Judge Saylor issued a claim construction order in this case, which involves three patents relating to abuse-deterrent and low-toxicity versions of oxycodone. The claims relating to deterrence of abuse required the inclusion of an irritant in an amount sufficient to impart an irritating sensation.  Collegium first sought to require the irritant be something deliberately added to the composition for the purpose of causing irritation – in other words, that would not cover ingredients added for other purposes that happened to also be irritants.  This construction was denied as improperly importing an element of intent into the claims, although Judge Saylor did note that, during prosecution, Purdue had disclaimed instances where the other recited  ingredients (drug, release carrier, excipient) could also serve as the irritant, thus reducing the broadness of the scope from that sought by Purdue.  Judge Saylor refused to find the term “effective amount” indefinite, finding that the term has a customary usage to a person of ordinary skill in the art and that examples were provided in the specification, providing an objective baseline through which the term would be understood.  Finally, with respect to reduced toxicity, Judge Saylor rejected Collegium’s arguments that “removing” a particular impurity should be limited to removing only that particular impurity and removing it completely, as being inconsistent with the usage of the term in the specification.

Core Brands, LLC v. Cheung et al. (17-cv-12300).

Core Brands sued Jane Cheung and George Chan,, AZ Electronics, AV Custom Pro for trademark infringement. Core Brands makes and sells audio, power management and control products under the brand names ATON, BlueBOLT, ELAN, Furman, Korus, Niles, Panamax, Proficient, SpeakerCraft, Sunfire, and Xantech through a network of authorized dealers.  Among other things, Core Brands’ agreement with its authorized dealers prevents the dealers from selling Core Brands products to other retailers or resellers.  The defendants are alleged to sell Core Brands products without authorization, of removing serial numbers from the Core Brands products, which voids the warranty, and of using Core Brands trademarks in advertising the products.  Core Brands brings counts of trademark infringement, counterfeiting, false designation of origin, unfair competition, and tortious interference with contractual relations.  The complaint does not made clear why the suit was brought in Massachusetts, as all parties are alleged to be California residents.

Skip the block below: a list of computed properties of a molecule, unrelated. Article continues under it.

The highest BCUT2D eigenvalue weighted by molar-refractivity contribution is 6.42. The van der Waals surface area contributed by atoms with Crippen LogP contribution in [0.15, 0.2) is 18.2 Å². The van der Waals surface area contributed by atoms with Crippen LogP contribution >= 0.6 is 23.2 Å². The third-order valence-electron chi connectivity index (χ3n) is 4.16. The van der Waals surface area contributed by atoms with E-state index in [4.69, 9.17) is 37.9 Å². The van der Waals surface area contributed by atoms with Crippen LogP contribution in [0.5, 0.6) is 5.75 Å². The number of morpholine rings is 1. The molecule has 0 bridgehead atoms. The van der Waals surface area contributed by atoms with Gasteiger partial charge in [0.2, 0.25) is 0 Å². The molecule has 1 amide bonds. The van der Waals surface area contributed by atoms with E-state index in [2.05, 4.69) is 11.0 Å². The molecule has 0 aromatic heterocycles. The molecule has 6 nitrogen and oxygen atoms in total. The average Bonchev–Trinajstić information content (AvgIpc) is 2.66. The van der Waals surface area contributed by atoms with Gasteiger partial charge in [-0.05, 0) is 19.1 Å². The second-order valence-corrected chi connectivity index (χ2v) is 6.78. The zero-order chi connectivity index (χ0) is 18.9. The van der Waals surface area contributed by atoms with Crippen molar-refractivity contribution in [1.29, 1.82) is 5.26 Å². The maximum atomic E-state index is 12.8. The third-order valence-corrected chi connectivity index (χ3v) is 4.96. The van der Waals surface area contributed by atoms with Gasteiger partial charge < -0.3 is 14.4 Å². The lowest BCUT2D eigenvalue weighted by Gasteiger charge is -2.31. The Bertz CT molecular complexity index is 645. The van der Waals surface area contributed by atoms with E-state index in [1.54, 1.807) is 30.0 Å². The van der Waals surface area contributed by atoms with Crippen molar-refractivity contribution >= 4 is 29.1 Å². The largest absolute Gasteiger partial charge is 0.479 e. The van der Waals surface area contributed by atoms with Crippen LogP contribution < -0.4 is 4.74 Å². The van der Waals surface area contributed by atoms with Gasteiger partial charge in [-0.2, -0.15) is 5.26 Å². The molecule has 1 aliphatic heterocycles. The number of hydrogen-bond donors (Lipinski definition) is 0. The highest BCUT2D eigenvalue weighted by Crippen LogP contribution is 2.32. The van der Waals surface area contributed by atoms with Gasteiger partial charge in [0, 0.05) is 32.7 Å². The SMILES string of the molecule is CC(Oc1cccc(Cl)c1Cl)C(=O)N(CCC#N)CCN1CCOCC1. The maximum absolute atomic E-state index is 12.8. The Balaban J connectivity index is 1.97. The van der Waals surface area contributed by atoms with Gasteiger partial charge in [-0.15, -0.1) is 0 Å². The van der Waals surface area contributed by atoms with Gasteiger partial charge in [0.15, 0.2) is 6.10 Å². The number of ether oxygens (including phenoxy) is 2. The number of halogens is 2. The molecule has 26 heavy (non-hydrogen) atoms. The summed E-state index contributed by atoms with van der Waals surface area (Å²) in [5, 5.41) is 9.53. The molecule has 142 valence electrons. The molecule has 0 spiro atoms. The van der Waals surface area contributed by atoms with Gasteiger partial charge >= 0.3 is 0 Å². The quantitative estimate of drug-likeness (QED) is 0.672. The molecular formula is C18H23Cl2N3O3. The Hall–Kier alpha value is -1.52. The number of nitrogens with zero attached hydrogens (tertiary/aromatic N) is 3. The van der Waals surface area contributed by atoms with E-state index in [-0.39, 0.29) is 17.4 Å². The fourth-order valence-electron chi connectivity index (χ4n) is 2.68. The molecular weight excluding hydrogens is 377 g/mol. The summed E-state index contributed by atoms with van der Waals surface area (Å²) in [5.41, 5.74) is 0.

Brigham and Women’s Hospital, Inc. et al. v. Perrigo Company et al. (13-cv-11640).

Judge Zobel denied Perrigo’s renewed motion for judgment as a matter of law that B&W lacked standing to sue and that U.S. Patent 5,229,137 was anticipated or obvious, but granted Perrigo’s motion that it did not infringe the patent.  The ‘137 Patent is directed to methods of treatment of episodic heartburn that involve co-administration of an antacid and a histamine H2-receptor antagonist in an amount effective to provide “immediate and sustained relief,” which was construed to mean relief that starts within 5-10 minutes and lasts for at least 4-6 hours.  In December of 2016, a jury had found the patent valid and infringed, and awarded B&W $10,210,071 in damages.

Perrigo’s standing objection was based on a requirement that B&W notify its then-licensee, Johnson & Johnson Merck Consumer Pharmaceuticals, of the suspected infringement and allow Johnson & Johnson 120 days to file suit before B&W could sue.  Judge Zobel agreed that there was a notice requirement that was not met, but nevertheless found that B&W had standing because the license did not grant all substantial rights to JJMCP, leaving B&W as the owner of the patent.  On the validity issue, Judge Zobel agreed with Perrigo that B&W failed to corroborate its claim to a priority date that predated the filing of the application because B&W presented only unwitnessed lab notebooks as corroboration.  Despite this, she found that the prior art references at issue failed to disclose or teach the “immediate and sustained relief” limitation.  Judge Zobel did, however, rule in Perrigo’s favor on infringement.  B&W did not present direct evidence on how Perrigo’s drug performed, instead relying on Perrigo’s bioequivalence data from its ANDA as proof that it performed the same as JJMCP’s branded Pepcid Complete product.  Accordingly, to prove infringement, B&W had to prove that Pepcid Complete met all of the claim limitations.  Judge Zobel found that the data presented on Pepcid Complete failed to prove that it met the “immediate and sustained relief” limitation because the clinical studies from JJMCP’s FDA submission did not begin with a low enough pH to qualify as “episodic heartburn,” and that the pH data was not correlated with “relief from pain, discomfort, and/or symptoms associated with episodic heartburn” as the claim required.  In light of this, the damages award was overturned.